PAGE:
Being rather partial to a tearoom, I used to think I really ought to aim to open one of my own.
Then I realised that if I was providing tasty fare to the hungry customer, I wouldn’t be sitting at a table being waited on.
I had already found my tearoom niche: walk in, nosh up, walk out.
Very fortunately for me, not everyone thinks like this.
Blessed are those angels in human form who invest time, energy and money in delightful tearooms into which I can wander when in need of sustenance, and from which I can depart when replete.
If I were such an angel, and wondering how to go about becoming a successful tearoom provider, I might well turn to the English Garden Tea Room company to assist me.
I follow this company on Twitter and they recently very kindly sent me a stack of teas to taste:
I wasn’t expecting this volume or choice, and I was quite astonished when I received the boxes.
Rather fortuitously, my brother and his family came to visit at Easter and when my brother’s partner learned that I’d been sent all this tea and was feeling a bit overwhelmed about tasting it properly, she sprang into action.
She made a cup of each of the eight English Garden teas and labelled the brews with their packaging:
She then brought me, my mum and my brother (who were lounging around chatting) each tea in turn, and recorded our scores out of 10, as well as recording her own. Each tea was tasted black, to keep things on an even keel (ignoring my dear mama’s repeated comments of the ‘I’d like this if it had milk in it’ variety).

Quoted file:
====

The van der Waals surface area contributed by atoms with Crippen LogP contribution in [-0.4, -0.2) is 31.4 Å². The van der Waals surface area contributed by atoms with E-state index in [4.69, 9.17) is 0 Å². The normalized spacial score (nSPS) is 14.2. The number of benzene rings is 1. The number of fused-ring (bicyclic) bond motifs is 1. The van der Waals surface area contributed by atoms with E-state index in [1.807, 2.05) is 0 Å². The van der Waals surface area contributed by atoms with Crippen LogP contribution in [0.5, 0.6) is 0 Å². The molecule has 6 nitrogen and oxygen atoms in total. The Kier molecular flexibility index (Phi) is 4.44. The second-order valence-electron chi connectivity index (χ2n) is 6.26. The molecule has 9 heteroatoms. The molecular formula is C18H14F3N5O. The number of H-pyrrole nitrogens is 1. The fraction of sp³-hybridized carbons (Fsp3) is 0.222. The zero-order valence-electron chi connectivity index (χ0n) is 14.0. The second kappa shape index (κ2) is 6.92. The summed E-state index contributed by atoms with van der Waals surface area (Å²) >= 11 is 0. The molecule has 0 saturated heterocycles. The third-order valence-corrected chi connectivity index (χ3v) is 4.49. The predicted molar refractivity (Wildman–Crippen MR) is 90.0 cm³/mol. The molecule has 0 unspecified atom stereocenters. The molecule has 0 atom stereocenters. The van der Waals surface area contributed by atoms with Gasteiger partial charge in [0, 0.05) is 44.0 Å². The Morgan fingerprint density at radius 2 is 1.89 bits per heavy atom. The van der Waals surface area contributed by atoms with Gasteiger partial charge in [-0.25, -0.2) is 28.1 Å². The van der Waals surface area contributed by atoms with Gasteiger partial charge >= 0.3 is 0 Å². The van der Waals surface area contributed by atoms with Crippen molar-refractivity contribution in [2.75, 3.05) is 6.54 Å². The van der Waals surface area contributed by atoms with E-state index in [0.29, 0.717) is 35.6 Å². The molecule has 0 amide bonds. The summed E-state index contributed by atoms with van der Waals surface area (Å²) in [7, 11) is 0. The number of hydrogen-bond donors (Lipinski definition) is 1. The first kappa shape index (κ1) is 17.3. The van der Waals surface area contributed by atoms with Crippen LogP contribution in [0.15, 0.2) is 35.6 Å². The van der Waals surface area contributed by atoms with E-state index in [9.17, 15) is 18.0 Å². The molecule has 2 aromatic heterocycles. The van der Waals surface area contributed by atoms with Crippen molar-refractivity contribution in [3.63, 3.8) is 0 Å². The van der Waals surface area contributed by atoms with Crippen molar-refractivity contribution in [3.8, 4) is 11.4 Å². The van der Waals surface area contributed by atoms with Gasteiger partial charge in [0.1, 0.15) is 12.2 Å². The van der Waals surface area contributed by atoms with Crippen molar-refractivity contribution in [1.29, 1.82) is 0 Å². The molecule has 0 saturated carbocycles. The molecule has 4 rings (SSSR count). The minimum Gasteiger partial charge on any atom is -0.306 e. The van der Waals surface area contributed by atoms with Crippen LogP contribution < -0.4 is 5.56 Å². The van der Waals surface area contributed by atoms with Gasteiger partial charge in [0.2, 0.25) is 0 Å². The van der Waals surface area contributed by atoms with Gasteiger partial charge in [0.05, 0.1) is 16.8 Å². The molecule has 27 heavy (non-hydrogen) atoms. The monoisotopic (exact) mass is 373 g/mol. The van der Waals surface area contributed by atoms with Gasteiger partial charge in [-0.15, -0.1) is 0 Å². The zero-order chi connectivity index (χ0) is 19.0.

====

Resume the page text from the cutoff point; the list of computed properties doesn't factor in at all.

Later on, my dad and my sister appeared and also tasted the teas, marking down their scores on the little pieces of paper that had been provided for the purpose:
Before tasting I had my own ideas about which teas I’d like best; my preconceptions were overturned quite spectacularly.
The eight teas were:
Being an enthusiastic consumer of black teas, but rarely venturing into herbal arenas, I assumed that the black teas would be those I’d prefer. I was pretty much convinced that two of my most frequently chosen beverages – Assam and Darjeeling – would top my list of English Garden teas.
Here, however, was the order in which I liked them, with my score out of 10 in brackets:
Earl Grey (9)
Darjeeling (7.5 – I just couldn’t decide on 7 or 8)
English Breakfast (1)
There were many views and comments on each tea and although on some occasions other people completely disagreed with me (rather shocking, since when I taste a tea and make a pronouncement about it I assume I’m right), I was delighted to witness the passion with which each taster spouted their own opinion.
9 was the highest score given for any tea (2 scores of 9 for Camomile), and 0 the lowest (1 score of 0 each for Camomile, Earl Grey and Green).
I didn’t attempt to guess the outcome prior to tasting, but if I had I certainly wouldn’t have put any money on peppermint coming home in a blaze of glory.
This is the order in which they were rated, with a score out of 60 in brackets (6 tasters each scoring out of 10):
Earl Grey (31)
English Breakfast (25)
Tasting tea is all very well (and it is, to my mind, an excellent way to pass a Saturday afternoon), but sooner or later one needs a bit of stodge to balance out all the liquid.
What with it being Easter and all, I had baked a Simnel cake (which, for anyone not in the know, is a fruit cake traditionally decorated with marzipan and with a secret layer of marzipan in the middle of the cake; the marzipan on top is often browned under the grill or with a blow torch):
The making of Simnel cake apparently dates back to Medieval times. The cake is traditionally decorated with 11 balls of marzipan on top, symbolising each of Jesus’s 12 apostles minus the traitor, Judas Iscariot.
I’m a bit late to be wishing anyone a Happy Easter, but I hope that wherever you spent it there were tasty treats involved.